[ Thomas Griffiths Wainewright, poisoner, artist and art critic. ] 13 items from his biographer W. C. Hazlitt's papers, including two letters apiece from J. B. Wainewright and W. H. Whitear, one from A. G. Allen, two photographs of Linden House.

Author: 
[ Thomas Griffiths Wainewright (1794-1847), poisoner, artist and art critic; William Carew Hazlitt (1834-1913); John Bannerman Wainewright (1871-1929); Walter Henry Whitear; A. G. Allen ]
Publication details: 
London and Oxford. Between 1891 and 1907.
£550.00
SKU: 19579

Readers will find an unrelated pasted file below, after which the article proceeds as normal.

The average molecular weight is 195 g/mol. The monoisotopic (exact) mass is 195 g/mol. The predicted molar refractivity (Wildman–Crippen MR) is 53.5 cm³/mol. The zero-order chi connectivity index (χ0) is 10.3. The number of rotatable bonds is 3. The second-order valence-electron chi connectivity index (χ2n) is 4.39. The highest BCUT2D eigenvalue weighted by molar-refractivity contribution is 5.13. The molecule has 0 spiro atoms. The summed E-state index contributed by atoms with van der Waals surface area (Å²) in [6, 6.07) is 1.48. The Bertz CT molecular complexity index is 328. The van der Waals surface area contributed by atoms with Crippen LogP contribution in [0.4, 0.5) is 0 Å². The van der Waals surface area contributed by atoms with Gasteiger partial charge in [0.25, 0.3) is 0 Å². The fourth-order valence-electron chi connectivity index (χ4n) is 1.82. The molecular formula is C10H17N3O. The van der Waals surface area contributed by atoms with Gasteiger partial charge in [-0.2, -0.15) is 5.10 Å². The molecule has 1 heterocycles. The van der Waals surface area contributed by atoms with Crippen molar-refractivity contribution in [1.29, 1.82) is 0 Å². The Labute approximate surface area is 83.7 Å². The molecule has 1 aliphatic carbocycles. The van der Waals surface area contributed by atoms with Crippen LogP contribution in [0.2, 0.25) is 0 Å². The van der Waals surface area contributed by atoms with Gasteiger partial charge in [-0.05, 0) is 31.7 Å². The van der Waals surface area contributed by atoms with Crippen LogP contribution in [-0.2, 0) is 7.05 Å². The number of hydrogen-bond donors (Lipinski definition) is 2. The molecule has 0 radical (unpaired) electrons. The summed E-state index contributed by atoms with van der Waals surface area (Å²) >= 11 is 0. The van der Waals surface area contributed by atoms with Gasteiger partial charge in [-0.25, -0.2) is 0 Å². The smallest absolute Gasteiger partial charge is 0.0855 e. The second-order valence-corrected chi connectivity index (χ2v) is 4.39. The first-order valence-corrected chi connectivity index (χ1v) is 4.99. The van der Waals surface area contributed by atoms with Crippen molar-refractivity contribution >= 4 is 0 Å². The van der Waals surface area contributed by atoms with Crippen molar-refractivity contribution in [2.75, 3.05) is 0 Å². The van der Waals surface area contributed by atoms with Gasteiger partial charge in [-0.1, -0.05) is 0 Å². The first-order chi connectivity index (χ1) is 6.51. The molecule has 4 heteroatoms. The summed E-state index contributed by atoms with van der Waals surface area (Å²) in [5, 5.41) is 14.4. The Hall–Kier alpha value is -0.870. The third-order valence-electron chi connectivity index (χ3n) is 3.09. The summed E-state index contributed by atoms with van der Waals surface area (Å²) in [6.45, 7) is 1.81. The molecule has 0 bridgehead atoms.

Wainewright has the questionable distinction of being the first English murderer to employ strychnine; he was in addition an interesting author (contributing to the London Magazine in its heyday), a capable artist, a connoisseur, dandy, friend of Charles Lamb and patron of William Blake. Hazlitt's long biographical essay prefixed to his edition of Wainewright's 'Essays and Criticisms', published by Reeves and Turner in 1880, excited considerable interest in its subject; Oscar Wilde's essay 'Pen, Pencil and Poison', published in the Fortnightly Review in 1889 and reprinted in 'Intentions' in 1891, is nothing more than a precis of Hazlitt's biography, with a Wildean twist. An interesting collection of material relating to this fascinating and elusive figure. Twelve of the thirteen items offered here are in good condition, lightly aged and worn; the other item (Five in the description below) is heavily worn at the extremities. The collection includes two photographs of Wainewright's family home Linden House (built by his grandfather Ralph Griffiths, editor of the Monthly Review), taken shortly before its demolition); two letters from Wainewright's kinsman the Catholic academic John Bannerman Wainewright, giving details of the family and expressing great interest regarding 'the black sheep'; two letters from the Pepys scholar and historian of Chiswick Walter Henry Whitear; and one letter from A. G. Allen, who contributed the article on Wainewright in Thomas Seccomble's collection 'Lives of Twelve Bad Men' (1894). ONE: ALS from 'John B. Wainewright' to Hazlitt. New College, Oxford, on embossed letterhead of the Oxford Union Society; 29 January 1891. 3pp., 16mo. He wonders whether Hazlitt would mind answering a question 'concerning T. G. Wainewright whose Essays you collected and published in 1880 and whose life you wrote': 'How is it, if the various cases of poisoning were well known at the time of his trial he was not condemned to death, and how is it that his wife, his accomplice was allowed to go free? Perhaps to a member of the family you would not mind divulging where his sketch-books and the portrait of Helen Abercrombie are at present? Is the Robert W. mentioned on p.lxv (Introd.) his cousin – of the firm of Cookson Wainewright and Pennington (solicitors)?' He ends by stating that he is 'much interested in what pertains to the black sheep of the family'. TWO: ALS from 'John B. Wainewright'. New College, Oxford; 'Wednesday' (no date, but soon after Item One above). 3pp., 12mo. After thanking him for his reply he explains that his grandfather is 'very taciturn about family matters' and that he himself knows nothing about them of any interest. 'My grandfather John and my great-uncle Robert are sons of John brother of Thomas the father of the criminal. The former was till quite lately a taxing-master in Chancery and the latter is a solicitor of the firm of Cookson Wainewright and Pennington.' He has 'an unfinished drawing of considerable merit which at one time I thought was of the criminal, but now I think it may be a picture by him. It is of a young man in the costume of about 1760 reading a paper and I thought he might have got someone to sit to him in that costume'. He quotes a relevant passage by Wainewright from Hazlitt's book before stating the picture's provenance: it was among the 'possessions of Mr. Triphook an usurer of Golden Square' and 'was bought sometime between Feb: and June 1888 by Lord Balcarres'. He ends by describing how the picture is mounted ('in the oldfashioned way') and its light colouring. THREE: ALS from 'A. G. Allen' to Hazlitt. On letterhead of 13 Fairfax Road, South Hampstead; 19 December 1892. 3pp., 12mo. He has 'recently been making some researches into the life of this remarkable criminal', and is writing regarding 'one point in your very valuable life': 'Is there any evidence apart from Mr G. W. Thornbury's account in All the Year Round (which I do not think can be considered valuable) for the whole tale of the murder of the Norfolk gentleman?' He explains why he believes that 'A priori such a murder appears exceedingly unlikely', and that he thinks it is 'full of lacunae': 'The one definite fact is the insurance for £3000 with the Pelican: but on enquiry at that Office I am told that after careful search they are unable [to] trace any record of any such policy.' He is 'inclined at present to disbelieve the whole story', and asks Hazlitt for any further evidence. FOUR: ALS from 'W. H. Whitear' to Hazlitt. 4 Ravenscroft Road, Fairlawn Park, Chiswick; 14 April 1896. 2pp., 12mo. Asking if there is 'any view of Linden House Turnham Green extant, or any portrait of T. G. Wainewright'. He is enclosing a paper (not present) which will explain his interest. Hazlitt's book led him 'to think you were more likely to be able to give me the information than anyone'. FIVE: ALS from 'W. H. Whitear' to Hazlitt. On Ravenscroft Road letterhead; 11 January 1907. 2pp., 12mo. He begins by reminding him of his previous letter, to which Hazlitt 'replied that you did not & regretted that you had not had the house photgraphed for your book'. He continues: 'I have recently come across two small lithographs of the house evidently from the letter press attached, the auctioneers prospectus, when the property was sold. I have had these copied, thinking you would like to have them.' (None of the items are present.) He continues, referring to Items Six and Seven below: 'I also send you copies of two photographs which were taken just before the house was pulled down – the photos were very faded & poor – hence the appearance of these copies.' SIX and SEVEN: Two 11 x 15 cm black and white photographs of Wainewright's family home Linden House, Turnham Green, referred to by Whitear in Item Five above. In pencil on reverse of both photographs 'Just before demolition'. (Linden Gardens now stands on the site.) The house is in neo-classical style, and one photograph is a view, seen through overgrown greenery, of its front, behind a low brick wall with stone balustrade incorporating an imposing door built into a pediment. The second photograph is a rear view of the house, with lawn in front. The house is on two stories, and features three sets of large glass doors opening out onto the lawn, the central set of doors flanked by two alcoves, in each of which is placed a statue of a figure. Several of the windows on the top floor are smashed. EIGHT: 17 x 11 cm sepia photographic reproduction of a drawing of a girl's head. At foot, in Hazlitt's hand: 'Proof | Miss Abercromby [sic] | by T. G. Wainewright.' In pencil on reverse: '1/2 the same size | but as well.' A proof of the illustration of Wainewright's victim Helen Abercrombie which is reproduced in Hazlitt's book. NINE: Printed British Museum Reading Room order ticket, filled in by Hazlitt with details of the book 'Some Passages in the Life of Egomet Bonmot' (previously thought to be by Wainewright, but now known to be the work of Edward Gandy (see M. V. de Chantilly's edition, 2000), and headed by him 'Wainewright'. TEN to THIRTEEN: Four cuttings. One a notice of Hazlitt's book from the Richmond and Twickenham Times, 26 January 1889; two, regarding Wainewright's grandfather Ralph Griffiths, from Notes and Queries, both 1885; one, undated and from an unknown source, regarding the 'Burney Family Scrap-Books'.